"Asked Monday why he was reversing his stance, Garcia replied: 'I'm saying what I said.'"
"While it is my view that the library does not have to come at the expense of public park land that has enormous historical significance for everyone in Chicago, I will support the South or West Side site."
So, just to track the evolution in Chuy's thinking: against using parkland, okay with using parkland, against-but-okay with using parkland.
"Garcia [last week] mentioned several sites he thought preferable, none of which is even under consideration at this point," according to the Sun-Times's Mark Brown.
Was one in Little Village?
Brown is not bothered by Chuy's cynical re-positioning.
"It's pretty obvious that a position that may have made sense earlier for a candidate trying to draw differences between himself and Emanuel in a five-man field was untenable now that the Obama foundation is just weeks from a decision - and flirting with an offer from New York."
So under Brown's formulation, a position that draws differences with an opponent is one that makes sense; the actual substance of the position doesn't matter. This is a hallmark of the way modern political journalists think.
Also, the Obama foundation "flirting" with an offer from New York isn't new. It's not like suddenly the pot has been sweetened by a new contestant.
"The great mystery to me is how we found ourselves in this position in the first place," Brown writes.
Yes. A thousand times yes.
Is it just possible that, like with so many other things, Rahm botched this? Isn't that the real campaign issue at this point - that Rahm has endangered Chicago getting the Obama library by not getting all the ducks in a row? My god, remember when we found out the U of C didn't even own all the property for its proposal?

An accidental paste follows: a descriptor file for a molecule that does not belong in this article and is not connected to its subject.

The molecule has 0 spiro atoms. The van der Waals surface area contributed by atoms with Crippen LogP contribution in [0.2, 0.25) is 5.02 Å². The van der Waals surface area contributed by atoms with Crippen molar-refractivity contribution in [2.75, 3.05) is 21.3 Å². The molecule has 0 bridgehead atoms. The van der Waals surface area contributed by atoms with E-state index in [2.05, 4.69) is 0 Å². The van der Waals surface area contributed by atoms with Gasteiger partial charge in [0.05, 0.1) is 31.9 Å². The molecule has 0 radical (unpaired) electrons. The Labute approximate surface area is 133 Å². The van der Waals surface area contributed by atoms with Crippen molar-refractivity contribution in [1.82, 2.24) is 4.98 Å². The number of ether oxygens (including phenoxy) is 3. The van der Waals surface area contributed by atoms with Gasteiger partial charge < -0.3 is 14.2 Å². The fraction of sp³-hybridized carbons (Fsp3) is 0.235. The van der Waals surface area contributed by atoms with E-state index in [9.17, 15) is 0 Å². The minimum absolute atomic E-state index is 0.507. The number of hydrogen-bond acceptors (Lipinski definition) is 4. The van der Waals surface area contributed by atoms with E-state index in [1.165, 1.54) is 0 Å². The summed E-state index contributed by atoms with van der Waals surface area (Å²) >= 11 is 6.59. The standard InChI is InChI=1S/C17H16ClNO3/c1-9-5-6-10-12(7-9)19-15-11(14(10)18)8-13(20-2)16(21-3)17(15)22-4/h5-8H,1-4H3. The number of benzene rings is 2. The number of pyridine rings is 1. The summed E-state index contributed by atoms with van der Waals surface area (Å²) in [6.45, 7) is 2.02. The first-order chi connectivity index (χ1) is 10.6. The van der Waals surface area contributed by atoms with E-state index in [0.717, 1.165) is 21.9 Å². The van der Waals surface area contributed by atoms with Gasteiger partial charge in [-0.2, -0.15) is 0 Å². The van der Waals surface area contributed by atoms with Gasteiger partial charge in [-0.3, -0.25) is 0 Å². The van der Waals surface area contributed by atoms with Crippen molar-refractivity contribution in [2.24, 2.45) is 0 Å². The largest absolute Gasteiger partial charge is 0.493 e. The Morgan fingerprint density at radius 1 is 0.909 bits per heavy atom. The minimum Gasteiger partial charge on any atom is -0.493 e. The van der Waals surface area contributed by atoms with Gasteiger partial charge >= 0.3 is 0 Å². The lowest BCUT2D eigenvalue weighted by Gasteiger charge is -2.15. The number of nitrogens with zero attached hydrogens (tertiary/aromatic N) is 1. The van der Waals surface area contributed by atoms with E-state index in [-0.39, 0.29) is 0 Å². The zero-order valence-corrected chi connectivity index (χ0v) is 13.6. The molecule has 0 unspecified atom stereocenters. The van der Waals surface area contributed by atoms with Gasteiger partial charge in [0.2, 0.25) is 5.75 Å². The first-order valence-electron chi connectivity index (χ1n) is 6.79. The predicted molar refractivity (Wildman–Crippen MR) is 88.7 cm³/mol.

The mayor's competence is the larger issue here.
"Whose idea was it to build the library in Jackson Park or Washington Park?" Brown writes. "Was it the University of Chicago? The mayor? Or the Obamas themselves, as insiders have intimated?
"Nobody has ever been very forthcoming about that and whether there was any behind-the-scenes effort by Emanuel to argue the case that it would be better to build the library on something other than park land."
Based on what I have heard, I would put the question to the University of Chicago this way: Why do you prefer a presidential library on an off-campus site rather than on-campus?
That might clear things up.
And yes, the issue is also about, once again, a lack of transparency in this administration.
Now back to Rahm's campaign blatantly lying (and not getting called on it, as far as I can tell), another consistent trait of this mayor:
"Thirty-six hours ago, Chuy Garcia repeated his opposition to landing the Barack Obama Presidential Library on the South Side," campaign spokesman Steve Mayberry said.
Of course, he said nothing of the sort. That is an out-and-out falsehood.
I can't find any news of it.
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Posted on March 3, 2015